In lieu of an abstract, here is a brief excerpt of the content:

  • Play Time
  • Joyce A. Griffin, Managing Editor

Watch a three-year-old play. As she enacts Ariel and Barbie’s judo match over which will marry Prince, or trudges through the living room scolding a pink polka-dotted bunny in a stroller, or explains to you that four-foot-tall Dora is in time out because she’s been hitting the other kids with a hammer—well, you may be laughing, but chances are she’s not.

When you’re three, play is a serious, cathartic process aimed at sorting out and bringing under tenuous control the often overwhelming emotional cues thrown at you each day. Children tease out what scares them—say, jealousy, or blame, or violent anger—and nail it down in particular scenarios that allow them to follow a feeling to its natural conclusions without the ramifications of reality. This is how they develop skills like empathy and abstract thinking.

As we age, this process doesn’t change—it just becomes more complex, along with the world around us and our understanding of it. The questions get more daunting, the possibilities more exciting and frightening, and the path to the conclusions infinitely more convoluted. Working through all this becomes an interior progression of imagination, but can still feel serious and cathartic. This is nowhere more true than in bioethics, which is all about posing overwhelming questions and trying to imagine the particular scenarios that might play out, sometimes scaring ourselves silly or breaking our hearts over the result. Doing this can be both pleasurably satisfying and philosophically important. For an example of the latter, see this issue’s lead article, in which Alex John London and Kevin Zollman imagine what might unfold if we attempt to put the fair benefits approach to international research into practice. And for an example of the former (and perhaps a bit of the latter, too), see this issue’s essay set.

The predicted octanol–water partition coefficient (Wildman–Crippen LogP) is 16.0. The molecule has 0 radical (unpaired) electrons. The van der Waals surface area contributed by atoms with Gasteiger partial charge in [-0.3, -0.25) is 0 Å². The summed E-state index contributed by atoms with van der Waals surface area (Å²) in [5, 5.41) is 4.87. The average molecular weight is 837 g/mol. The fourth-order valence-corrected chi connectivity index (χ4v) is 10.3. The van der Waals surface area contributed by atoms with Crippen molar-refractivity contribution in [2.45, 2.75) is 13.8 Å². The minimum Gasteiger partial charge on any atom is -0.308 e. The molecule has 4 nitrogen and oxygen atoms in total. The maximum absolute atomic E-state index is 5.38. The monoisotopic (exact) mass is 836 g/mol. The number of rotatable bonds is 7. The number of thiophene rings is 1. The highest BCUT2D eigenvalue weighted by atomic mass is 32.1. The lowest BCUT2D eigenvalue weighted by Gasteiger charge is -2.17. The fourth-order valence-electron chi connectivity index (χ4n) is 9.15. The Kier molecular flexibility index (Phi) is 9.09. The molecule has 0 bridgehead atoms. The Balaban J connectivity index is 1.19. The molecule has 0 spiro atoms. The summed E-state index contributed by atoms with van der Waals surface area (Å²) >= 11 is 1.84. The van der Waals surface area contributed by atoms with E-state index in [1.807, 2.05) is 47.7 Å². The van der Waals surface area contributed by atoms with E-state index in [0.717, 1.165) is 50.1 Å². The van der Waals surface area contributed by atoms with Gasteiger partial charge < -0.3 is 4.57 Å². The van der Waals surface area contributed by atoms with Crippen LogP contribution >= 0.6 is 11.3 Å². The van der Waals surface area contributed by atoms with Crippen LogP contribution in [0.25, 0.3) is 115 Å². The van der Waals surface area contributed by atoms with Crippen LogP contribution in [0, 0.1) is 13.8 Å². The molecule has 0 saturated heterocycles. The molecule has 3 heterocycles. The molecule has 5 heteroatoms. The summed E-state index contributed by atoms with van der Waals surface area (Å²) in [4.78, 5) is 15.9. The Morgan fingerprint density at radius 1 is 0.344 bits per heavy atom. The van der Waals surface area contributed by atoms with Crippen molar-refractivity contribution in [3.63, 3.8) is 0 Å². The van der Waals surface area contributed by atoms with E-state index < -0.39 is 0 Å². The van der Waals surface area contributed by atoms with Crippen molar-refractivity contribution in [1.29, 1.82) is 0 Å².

In the spirit of summer, and especially summer reading, we asked some of our favorite well-read writers for an essay on a book or books exploring bioethics issues through story. With no more guidance than that, the breadth of the books they chose—seven novels and one true story that is stranger than fiction—is not surprising. The earliest was first published in 1858; the most recent came out this year. The questions the stories pose are certainly overwhelming. What if I were grown only so my organs could be harvested, and I had to care for others whose organs are being taken, too, while I wait for my own death? What if doctors cut off a piece of the tumor that killed me and grew it in a lab for the next sixty years? What if scientists discovered a gene that would ensure my happiness no matter what life throws at me?

Wrestling with these kinds of questions from the safety of an armchair may be a vital part of the development of our societal debate on them, but the final essay’s author, Nancy Berlinger, makes a good point—that spending too long justifying a good story on its “issues” takes some of the pleasure out of it. There’s nothing like the feeling you get when you crack open a much-anticipated book and turn to page one. Worlds await—daunting, yes; frightening, perhaps; but beginning that journey is always exciting, no matter how old you are. Happy reading. [End Page 2]



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p. 2
Launched on MUSE
Open Access
Archive Status
Archived 2012
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